We systemise the DSCR calculation to be between dynamic periods. This approach has two benefits, firstly it facilitates setting up a new variation in a low-risk manner which helps experiment whilst structuring; secondly there is only one formula rather three different ones to check / understand.


In the accompanying workbook you will see our formula is:

=IFERROR (  CFADS / Total Debt Service , 0  ) * FLAG

The three important points to take-away here are:

  • The use of the FLAG. A binary flag (i.e: 1 or 0) which nulls the result if the debt has been repaid.
  • The simplicity of the ratio has been preserved it is A/B with some conditions. We only use brackets when needed.
  • We use IFERROR to avoid a Div/0 result beyond the life of the debt. Cleaner than IF < Tenor.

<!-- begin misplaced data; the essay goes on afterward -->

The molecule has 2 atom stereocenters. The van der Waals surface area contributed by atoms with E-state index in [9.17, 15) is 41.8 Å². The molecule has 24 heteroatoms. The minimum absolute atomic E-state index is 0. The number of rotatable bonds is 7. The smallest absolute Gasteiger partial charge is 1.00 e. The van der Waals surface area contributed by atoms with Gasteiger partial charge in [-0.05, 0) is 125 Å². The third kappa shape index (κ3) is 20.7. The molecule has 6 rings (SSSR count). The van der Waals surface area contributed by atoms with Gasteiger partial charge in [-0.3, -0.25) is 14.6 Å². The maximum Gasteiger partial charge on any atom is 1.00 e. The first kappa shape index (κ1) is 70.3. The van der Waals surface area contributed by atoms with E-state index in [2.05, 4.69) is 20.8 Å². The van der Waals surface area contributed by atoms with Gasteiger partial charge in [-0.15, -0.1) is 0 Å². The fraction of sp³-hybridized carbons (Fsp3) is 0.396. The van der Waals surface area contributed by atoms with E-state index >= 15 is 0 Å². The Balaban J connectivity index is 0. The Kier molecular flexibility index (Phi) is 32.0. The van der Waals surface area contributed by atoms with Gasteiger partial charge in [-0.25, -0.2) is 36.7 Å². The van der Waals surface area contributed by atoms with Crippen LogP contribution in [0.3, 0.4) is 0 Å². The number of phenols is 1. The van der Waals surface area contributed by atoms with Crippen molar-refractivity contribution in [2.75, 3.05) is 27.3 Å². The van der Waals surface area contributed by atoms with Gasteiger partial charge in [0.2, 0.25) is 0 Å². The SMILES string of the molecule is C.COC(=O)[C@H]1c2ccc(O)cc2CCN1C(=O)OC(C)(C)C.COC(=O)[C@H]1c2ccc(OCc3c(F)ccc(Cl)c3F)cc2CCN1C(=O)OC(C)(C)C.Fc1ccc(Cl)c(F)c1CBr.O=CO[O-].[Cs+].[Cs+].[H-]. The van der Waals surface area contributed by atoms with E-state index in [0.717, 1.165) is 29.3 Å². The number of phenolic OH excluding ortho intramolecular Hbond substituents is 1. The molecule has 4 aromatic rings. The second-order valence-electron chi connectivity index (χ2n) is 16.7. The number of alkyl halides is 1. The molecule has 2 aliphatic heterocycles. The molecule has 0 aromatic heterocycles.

Minimum and average DSCR

There three essential outputs from the DSCR time series, these are

  • The average DSCR
  • The minimum DSCR
  • The date the minimum DSCR occurs

Investigate the formula in the workbook and you will see

  • Average DSCR is the arithmetic average of the time series not the ratio of CFADS / P+I over the life the loan - this is not the average and a common mistake. We use AVERAGEIF() to exclude the zeros after the end of the debt facility.
  • The Minimum DSCR is calculated using MINIFS(), again to exclude zero values beyond the life of the loan. You can do this with an array too but MINIFS is less daunting for most users.
  • The Date of the minimum DSCR is calculated using INDEX(Date range,MATCH(Min DSCR, DSCR time series,0)). If you are sculpting to a constant DSCR this aspect sometimes needs to be double checked or even ignored depending on the situation.